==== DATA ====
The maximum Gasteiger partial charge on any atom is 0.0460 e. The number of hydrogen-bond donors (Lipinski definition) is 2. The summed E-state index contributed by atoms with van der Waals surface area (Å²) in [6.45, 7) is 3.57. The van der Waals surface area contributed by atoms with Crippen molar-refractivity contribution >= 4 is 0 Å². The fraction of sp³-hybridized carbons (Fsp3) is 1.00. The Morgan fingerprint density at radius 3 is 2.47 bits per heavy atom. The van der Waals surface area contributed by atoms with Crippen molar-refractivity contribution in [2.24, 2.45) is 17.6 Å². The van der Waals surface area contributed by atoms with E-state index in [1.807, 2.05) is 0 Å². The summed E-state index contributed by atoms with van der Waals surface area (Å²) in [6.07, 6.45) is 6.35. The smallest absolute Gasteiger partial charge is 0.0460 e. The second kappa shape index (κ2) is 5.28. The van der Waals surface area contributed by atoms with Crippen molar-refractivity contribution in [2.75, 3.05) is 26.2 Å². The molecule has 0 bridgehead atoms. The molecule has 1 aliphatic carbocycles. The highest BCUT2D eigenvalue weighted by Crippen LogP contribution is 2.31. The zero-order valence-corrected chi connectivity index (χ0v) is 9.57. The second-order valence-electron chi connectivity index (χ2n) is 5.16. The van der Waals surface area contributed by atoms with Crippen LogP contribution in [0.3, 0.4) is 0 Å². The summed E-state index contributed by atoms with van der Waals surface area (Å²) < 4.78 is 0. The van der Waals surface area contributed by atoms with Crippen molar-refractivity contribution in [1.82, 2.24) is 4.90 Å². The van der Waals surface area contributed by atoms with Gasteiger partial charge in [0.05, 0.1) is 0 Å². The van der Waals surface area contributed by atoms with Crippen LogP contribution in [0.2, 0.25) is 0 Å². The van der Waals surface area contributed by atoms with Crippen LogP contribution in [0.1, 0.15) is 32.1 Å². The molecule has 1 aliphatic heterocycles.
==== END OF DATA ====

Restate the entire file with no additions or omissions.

The maximum Gasteiger partial charge on any atom is 0.0460 e. The number of hydrogen-bond donors (Lipinski definition) is 2. The summed E-state index contributed by atoms with van der Waals surface area (Å²) in [6.45, 7) is 3.57. The van der Waals surface area contributed by atoms with Crippen molar-refractivity contribution >= 4 is 0 Å². The fraction of sp³-hybridized carbons (Fsp3) is 1.00. The Morgan fingerprint density at radius 3 is 2.47 bits per heavy atom. The van der Waals surface area contributed by atoms with Crippen molar-refractivity contribution in [2.24, 2.45) is 17.6 Å². The van der Waals surface area contributed by atoms with E-state index in [1.807, 2.05) is 0 Å². The summed E-state index contributed by atoms with van der Waals surface area (Å²) in [6.07, 6.45) is 6.35. The smallest absolute Gasteiger partial charge is 0.0460 e. The second kappa shape index (κ2) is 5.28. The van der Waals surface area contributed by atoms with Crippen molar-refractivity contribution in [2.75, 3.05) is 26.2 Å². The molecule has 0 bridgehead atoms. The molecule has 1 aliphatic carbocycles. The highest BCUT2D eigenvalue weighted by Crippen LogP contribution is 2.31. The zero-order valence-corrected chi connectivity index (χ0v) is 9.57. The second-order valence-electron chi connectivity index (χ2n) is 5.16. The van der Waals surface area contributed by atoms with Crippen LogP contribution in [0.3, 0.4) is 0 Å². The summed E-state index contributed by atoms with van der Waals surface area (Å²) < 4.78 is 0. The van der Waals surface area contributed by atoms with Crippen molar-refractivity contribution in [1.82, 2.24) is 4.90 Å². The van der Waals surface area contributed by atoms with Gasteiger partial charge in [0.05, 0.1) is 0 Å². The van der Waals surface area contributed by atoms with Crippen LogP contribution in [0.2, 0.25) is 0 Å². The van der Waals surface area contributed by atoms with Crippen LogP contribution in [0.1, 0.15) is 32.1 Å². The molecule has 1 aliphatic heterocycles.